Home > Where You Live > Morganstown > Morganstown unites to save crumbling Bethel Chapel

Morganstown unites to save crumbling Bethel Chapel

Working group lobbies to improve condition of graveyard resting place for loved ones 

Bethel Chapel and graveyard [Credit: David Price]

RESIDENTS are calling for action over a chapel and graveyard in Morganstown that they say have fallen into disrepair.  

A working group of local people, led by community councillor Kieran Webster, has come together to try to preserve Bethel Chapel, a listed building. 

“Our community is concerned about disrepair of Bethel Chapel and grounds. This reflects the loss of a valued facility and the awful state of the graveyard,” said Coun Webster.  

“Many of our neighbours have loved ones resting in the graveyard. We feel that their memory, for families and the community who celebrates their lives, deserves a well-maintained, functional building and a graveyard. One that respects the deceased and is a place of tranquil beauty and peace.” 

The group members plan to share their views, raise awareness of the state of the building, and see it restored and the graveyard maintained. 

Coun Webster, and county councillor Rod McKerlich, have contacted both Cardiff Council and the owner of the chapel, but a consensus is yet to be reached. 

The owner, from Caerphilly, bought the land in October 2006. Some repair work has been done, but gaining permission for major work and to move old gravestones is a slow and difficult process. 

The owner has repaired the roof, and rendered two small extensions at the back of the building [Credit: Jane Griffiths Woodward]

He has now repaired the roof, but does not take care of the graveyard which the group feels is just not good enough. The building is not in use and residents believe repairs to the site are happening too slowly. 

Although responsibility lies with the owner, the working group urges Cardiff Council to seriously consider the risks associated with the site’s poor infrastructure, particularly stability of 19th century gravestones.  

Old gravestones pose a problem to the private landowner who must seek permission to move them [Credit: Jane Griffiths Woodward]

The adjoining graveyard remains in use and those visiting graves are concerned about the state of the building and grounds.  

David Price, 58, lives next to the chapel site. He has family and friends buried in the graveyard and is disappointed by the lack of action to preserve it. 

“Over the years it has become a stinking, crumbling eyesore. The Bethel Chapel is part of our heritage, and it is worth saving,” said Mr Price. 

He also voiced concerns about the safety of the site’s roadside wall.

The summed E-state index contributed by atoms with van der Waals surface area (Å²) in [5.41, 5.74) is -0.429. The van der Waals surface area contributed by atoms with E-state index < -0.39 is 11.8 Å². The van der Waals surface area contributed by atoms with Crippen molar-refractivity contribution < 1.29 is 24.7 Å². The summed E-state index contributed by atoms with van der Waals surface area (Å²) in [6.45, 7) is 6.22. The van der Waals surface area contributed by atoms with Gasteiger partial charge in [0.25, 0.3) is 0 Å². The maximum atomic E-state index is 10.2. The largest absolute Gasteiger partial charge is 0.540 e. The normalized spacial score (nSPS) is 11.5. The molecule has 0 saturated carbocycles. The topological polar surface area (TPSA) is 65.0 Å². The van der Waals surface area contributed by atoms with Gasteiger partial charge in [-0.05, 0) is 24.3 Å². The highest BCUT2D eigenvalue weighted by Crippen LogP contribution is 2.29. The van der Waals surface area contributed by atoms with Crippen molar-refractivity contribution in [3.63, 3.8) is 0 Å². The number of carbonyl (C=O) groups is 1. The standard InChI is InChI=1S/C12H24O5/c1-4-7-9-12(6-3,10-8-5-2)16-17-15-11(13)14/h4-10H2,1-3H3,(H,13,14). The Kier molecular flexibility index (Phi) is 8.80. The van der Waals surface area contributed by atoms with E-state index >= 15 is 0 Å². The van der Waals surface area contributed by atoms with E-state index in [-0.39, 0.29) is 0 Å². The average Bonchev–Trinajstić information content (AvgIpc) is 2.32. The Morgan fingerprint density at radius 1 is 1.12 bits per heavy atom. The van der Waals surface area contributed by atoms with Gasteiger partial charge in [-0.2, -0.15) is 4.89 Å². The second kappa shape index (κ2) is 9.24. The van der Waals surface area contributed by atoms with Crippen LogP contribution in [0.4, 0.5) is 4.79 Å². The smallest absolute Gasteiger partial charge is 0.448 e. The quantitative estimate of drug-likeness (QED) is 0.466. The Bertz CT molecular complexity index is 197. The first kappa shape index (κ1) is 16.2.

“The gateway wall is on the verge of collapsing onto Chapel Road. Action needs to be taken, and soon,” he said. 

The gateway wall is crumbling [Credit: David Price]

Pamela Adams said that her grandfather, Walter Holland, was once Minister of Bethel Chapel. 

“When I went to my grandparents’ grave, I only just found it as the grass had not been cut in a while. We’ve put a cross there now. It upset me to see how neglected it is,” said Ms Adams.  

Bethel Chapel was built in 1835 and modern Morganstown has developed around it. It was the first Nonconformist chapel to take in the, largely rural, parish of Radyr.  

Despite efforts made to save it at the time, it was closed at the end of the 20th century. 

“It was no longer safe,” said Allan Cook, chairman of the Radyr and Morganstown Local History Society.  

Mr Cook said the disused chapel has been in poor condition for some time, but does not believe the site poses an immediate risk to the road. 

“Because of its distance from both roads it is not a danger to passers-by but could be a trouble to the cottage to which it is attached,” he said.  

A spokesperson for Cardiff Council said that “any concerns relating to this building and the gravestones on this site is matter for the landowner”.  

“The council doesn’t have any current or ongoing concerns relating to safety that fall within the council’s jurisdiction under the Building Act 1984.” 

A spokesperson for Cardiff Local Planning Authority confirmed that a site visit has been carried out. They reported that the land “could not be described as adversely affecting the area” and that therefore no further action could be taken under Section 215 of the Town and Country Planning Act 1990.  

Additional controls afforded to listed buildings are also deemed not to apply in this case. 

“The current condition of the building does not suggest there is significant risk to the listed building which would warrant action being taken,” they said. 

You may also like
Cardiff churches live-stream to reach worshippers
The show must go on: Cardiff Street Orchestra in lockdown
Garden charity posts free seed packs to homes during lockdown
How Coronavirus volunteers are helping vulnerable people in Cardiff West